Digital Health

Deconstructing and Modernizing Health Care for the Future

Overview Health care as it stands now relies on patients seeking care at their prerogative — meaning care providers can only treat patients for an ongoing sickness. What if our care model was flipped on its head and care became preventive, with doctors reaching out first?

The past year was digital health’s year to do exactly what it was designed to do — treat remotely, diagnose accurately and share massive amounts of data to improve outcomes. Telehealth adoption accelerated and remote care innovations launched, meeting sudden needs.

This year’s battle with the COVID-19 pandemic has also further solidified how telehealth tools can turn our current health care model on its head and create greater value for patients. Though patients are currently the ones that seek care and notify doctors of potential illnesses, telemedicine can pre-empt and anticipate those needs.

 

Digital Therapeutics Makes Care Sustainable

Though health care programs and treatments are robust for in-stage illnesses, the lack of preventive care is not a sustainable model for valuable care. The pandemic has taught the world this lesson.

“With digital therapeutics, finally, we are going to have the data and the connection — the connection between patients and their doctors — to actually realize the promise of facilitated self-service,” said Deneen Vojta, MD, Executive Vice President for Global Research and Development of UnitedHealth Group, during a CES® 2021 session named Digital Health in 2020: Rules of Contagion.

With tools that enable remote patient monitoring and home testing kits, care can not only happen at lower costs and in more convenient locations but also help intervene in early stages before the onset of an illness.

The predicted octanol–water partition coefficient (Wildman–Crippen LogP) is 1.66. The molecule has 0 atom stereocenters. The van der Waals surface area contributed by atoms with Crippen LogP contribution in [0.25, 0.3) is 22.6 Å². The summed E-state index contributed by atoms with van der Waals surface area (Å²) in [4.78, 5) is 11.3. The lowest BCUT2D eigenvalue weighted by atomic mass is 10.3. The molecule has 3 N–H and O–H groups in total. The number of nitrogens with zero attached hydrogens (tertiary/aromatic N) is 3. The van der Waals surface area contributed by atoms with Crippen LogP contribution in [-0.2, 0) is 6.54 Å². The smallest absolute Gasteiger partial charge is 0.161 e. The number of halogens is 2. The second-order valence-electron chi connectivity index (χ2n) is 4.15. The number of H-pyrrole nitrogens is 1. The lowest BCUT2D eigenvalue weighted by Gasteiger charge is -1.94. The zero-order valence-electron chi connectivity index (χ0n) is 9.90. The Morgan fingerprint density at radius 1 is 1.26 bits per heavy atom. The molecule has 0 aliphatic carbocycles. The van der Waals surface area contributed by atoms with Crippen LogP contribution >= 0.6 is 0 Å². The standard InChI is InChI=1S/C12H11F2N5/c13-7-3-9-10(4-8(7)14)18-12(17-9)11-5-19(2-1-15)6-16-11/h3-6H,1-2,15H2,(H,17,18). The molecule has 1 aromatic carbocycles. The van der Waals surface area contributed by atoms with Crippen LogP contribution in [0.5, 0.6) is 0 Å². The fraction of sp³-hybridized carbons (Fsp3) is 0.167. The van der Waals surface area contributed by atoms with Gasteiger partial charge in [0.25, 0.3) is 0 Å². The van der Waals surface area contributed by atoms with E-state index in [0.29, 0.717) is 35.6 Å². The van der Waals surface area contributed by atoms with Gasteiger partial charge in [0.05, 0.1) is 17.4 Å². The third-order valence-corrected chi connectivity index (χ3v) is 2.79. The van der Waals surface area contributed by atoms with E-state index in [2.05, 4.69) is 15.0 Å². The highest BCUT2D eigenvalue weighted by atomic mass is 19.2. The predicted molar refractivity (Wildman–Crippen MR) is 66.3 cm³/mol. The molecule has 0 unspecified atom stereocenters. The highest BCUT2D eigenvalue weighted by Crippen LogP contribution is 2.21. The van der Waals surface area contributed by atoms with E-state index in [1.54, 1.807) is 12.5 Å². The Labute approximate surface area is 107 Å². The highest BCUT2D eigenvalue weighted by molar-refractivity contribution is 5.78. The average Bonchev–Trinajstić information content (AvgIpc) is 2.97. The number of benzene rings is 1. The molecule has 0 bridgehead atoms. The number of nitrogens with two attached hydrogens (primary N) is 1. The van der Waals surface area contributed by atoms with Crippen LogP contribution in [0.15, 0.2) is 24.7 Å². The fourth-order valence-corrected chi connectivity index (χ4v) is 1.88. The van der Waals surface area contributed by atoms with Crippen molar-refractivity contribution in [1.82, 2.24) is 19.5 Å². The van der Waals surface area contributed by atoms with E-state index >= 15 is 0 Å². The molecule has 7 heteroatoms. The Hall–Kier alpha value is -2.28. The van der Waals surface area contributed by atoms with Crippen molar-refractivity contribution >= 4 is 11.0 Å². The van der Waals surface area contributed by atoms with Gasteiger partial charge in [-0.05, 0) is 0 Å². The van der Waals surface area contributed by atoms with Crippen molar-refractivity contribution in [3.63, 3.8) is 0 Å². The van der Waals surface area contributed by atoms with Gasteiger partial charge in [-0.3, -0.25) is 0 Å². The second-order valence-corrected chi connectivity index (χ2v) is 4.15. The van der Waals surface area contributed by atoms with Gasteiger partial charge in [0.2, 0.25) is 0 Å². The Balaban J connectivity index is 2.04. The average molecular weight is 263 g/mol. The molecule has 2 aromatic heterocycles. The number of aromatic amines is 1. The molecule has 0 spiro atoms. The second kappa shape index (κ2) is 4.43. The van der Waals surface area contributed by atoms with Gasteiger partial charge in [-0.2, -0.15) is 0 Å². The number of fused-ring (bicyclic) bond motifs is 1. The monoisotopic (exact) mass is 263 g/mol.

“Personalized medicine is all about early detection,” said Lee Schwamm, Executive Vice Chairman, Department of Neurology at Massachusetts General Hospital. “Not even of symptoms, necessarily, but of indicators that if left unchecked will progress to symptoms and will progress to disease.”

 

Building a Network to Build Care

For one smart thermometer from Kinsa, enabling preventive care comes from building a network through aggregated data.

“Telemedicine tools hold the promise of us going to the patient when they have a change in health status,” said Kinsa Founder and CEO Inder Singh, agreeing with Schwamm and Vojta. “That is a huge change in the way that health care could work. And the power of those networks is amazing.”
Through the past year, Kinsa has collected data from more than two million Kinsa smart thermometers across the U.S., allowing the team to identify areas at risk of more severe coronavirus outbreaks even before other medical public alerts.

The robust information system created by connected devices such as Kinsa’s smart thermometers can create early warning services and get ahead of public health crises. These tools are also more accessible to underserved communities, democratizing health care.

 

As telehealth tools continue to advance, digital health is set to be in a position to truly drive accessible and valuable preventive care and create a healthier population.

On-demand programming from the all-digital CES 2021, including Digital Health in 2020: Rules of Contagion, is now available for all to view. The industry-changing insights and announcements shared by tech visionaries at CES 2021 are key to the continued growth and advancement of your business and our tech ecosystem. With that in mind, we’ve opened the CES sessions to everyone.

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